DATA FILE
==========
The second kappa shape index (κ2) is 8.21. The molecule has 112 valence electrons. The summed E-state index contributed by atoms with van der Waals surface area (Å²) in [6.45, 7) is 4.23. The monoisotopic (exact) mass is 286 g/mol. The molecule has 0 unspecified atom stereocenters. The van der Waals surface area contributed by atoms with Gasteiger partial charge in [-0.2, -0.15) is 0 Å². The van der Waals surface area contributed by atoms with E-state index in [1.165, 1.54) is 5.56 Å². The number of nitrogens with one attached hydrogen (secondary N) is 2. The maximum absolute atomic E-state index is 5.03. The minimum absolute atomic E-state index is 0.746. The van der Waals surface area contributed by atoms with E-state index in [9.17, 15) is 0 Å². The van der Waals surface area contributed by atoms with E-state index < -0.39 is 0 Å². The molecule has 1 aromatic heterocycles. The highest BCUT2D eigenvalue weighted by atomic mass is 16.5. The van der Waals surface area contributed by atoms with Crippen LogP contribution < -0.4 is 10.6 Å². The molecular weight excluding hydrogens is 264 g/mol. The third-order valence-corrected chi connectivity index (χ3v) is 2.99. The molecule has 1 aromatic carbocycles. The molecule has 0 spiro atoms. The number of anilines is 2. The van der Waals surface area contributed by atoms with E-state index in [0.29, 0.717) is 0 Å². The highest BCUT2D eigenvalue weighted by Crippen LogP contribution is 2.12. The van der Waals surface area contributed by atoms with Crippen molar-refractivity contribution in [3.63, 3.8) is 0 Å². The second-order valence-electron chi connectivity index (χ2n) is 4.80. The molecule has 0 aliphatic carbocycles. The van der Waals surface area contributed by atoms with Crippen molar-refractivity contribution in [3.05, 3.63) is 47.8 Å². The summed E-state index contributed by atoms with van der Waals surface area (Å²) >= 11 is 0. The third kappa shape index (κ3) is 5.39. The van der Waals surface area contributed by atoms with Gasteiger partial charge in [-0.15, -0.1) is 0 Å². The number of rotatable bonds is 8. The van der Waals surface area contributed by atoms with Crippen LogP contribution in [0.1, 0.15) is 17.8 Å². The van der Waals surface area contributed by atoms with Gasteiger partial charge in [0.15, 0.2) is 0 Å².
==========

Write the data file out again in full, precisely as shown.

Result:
The second kappa shape index (κ2) is 8.21. The molecule has 112 valence electrons. The summed E-state index contributed by atoms with van der Waals surface area (Å²) in [6.45, 7) is 4.23. The monoisotopic (exact) mass is 286 g/mol. The molecule has 0 unspecified atom stereocenters. The van der Waals surface area contributed by atoms with Gasteiger partial charge in [-0.2, -0.15) is 0 Å². The van der Waals surface area contributed by atoms with E-state index in [1.165, 1.54) is 5.56 Å². The number of nitrogens with one attached hydrogen (secondary N) is 2. The maximum absolute atomic E-state index is 5.03. The minimum absolute atomic E-state index is 0.746. The van der Waals surface area contributed by atoms with E-state index in [9.17, 15) is 0 Å². The van der Waals surface area contributed by atoms with E-state index < -0.39 is 0 Å². The molecule has 1 aromatic heterocycles. The highest BCUT2D eigenvalue weighted by atomic mass is 16.5. The van der Waals surface area contributed by atoms with Crippen LogP contribution < -0.4 is 10.6 Å². The molecular weight excluding hydrogens is 264 g/mol. The third-order valence-corrected chi connectivity index (χ3v) is 2.99. The molecule has 1 aromatic carbocycles. The molecule has 0 spiro atoms. The number of anilines is 2. The van der Waals surface area contributed by atoms with E-state index in [0.29, 0.717) is 0 Å². The highest BCUT2D eigenvalue weighted by Crippen LogP contribution is 2.12. The van der Waals surface area contributed by atoms with Crippen molar-refractivity contribution in [3.63, 3.8) is 0 Å². The second-order valence-electron chi connectivity index (χ2n) is 4.80. The molecule has 0 aliphatic carbocycles. The van der Waals surface area contributed by atoms with Crippen molar-refractivity contribution in [3.05, 3.63) is 47.8 Å². The summed E-state index contributed by atoms with van der Waals surface area (Å²) >= 11 is 0. The third kappa shape index (κ3) is 5.39. The van der Waals surface area contributed by atoms with Gasteiger partial charge in [-0.15, -0.1) is 0 Å². The number of rotatable bonds is 8. The van der Waals surface area contributed by atoms with Crippen LogP contribution in [0.1, 0.15) is 17.8 Å². The van der Waals surface area contributed by atoms with Gasteiger partial charge in [0.15, 0.2) is 0 Å².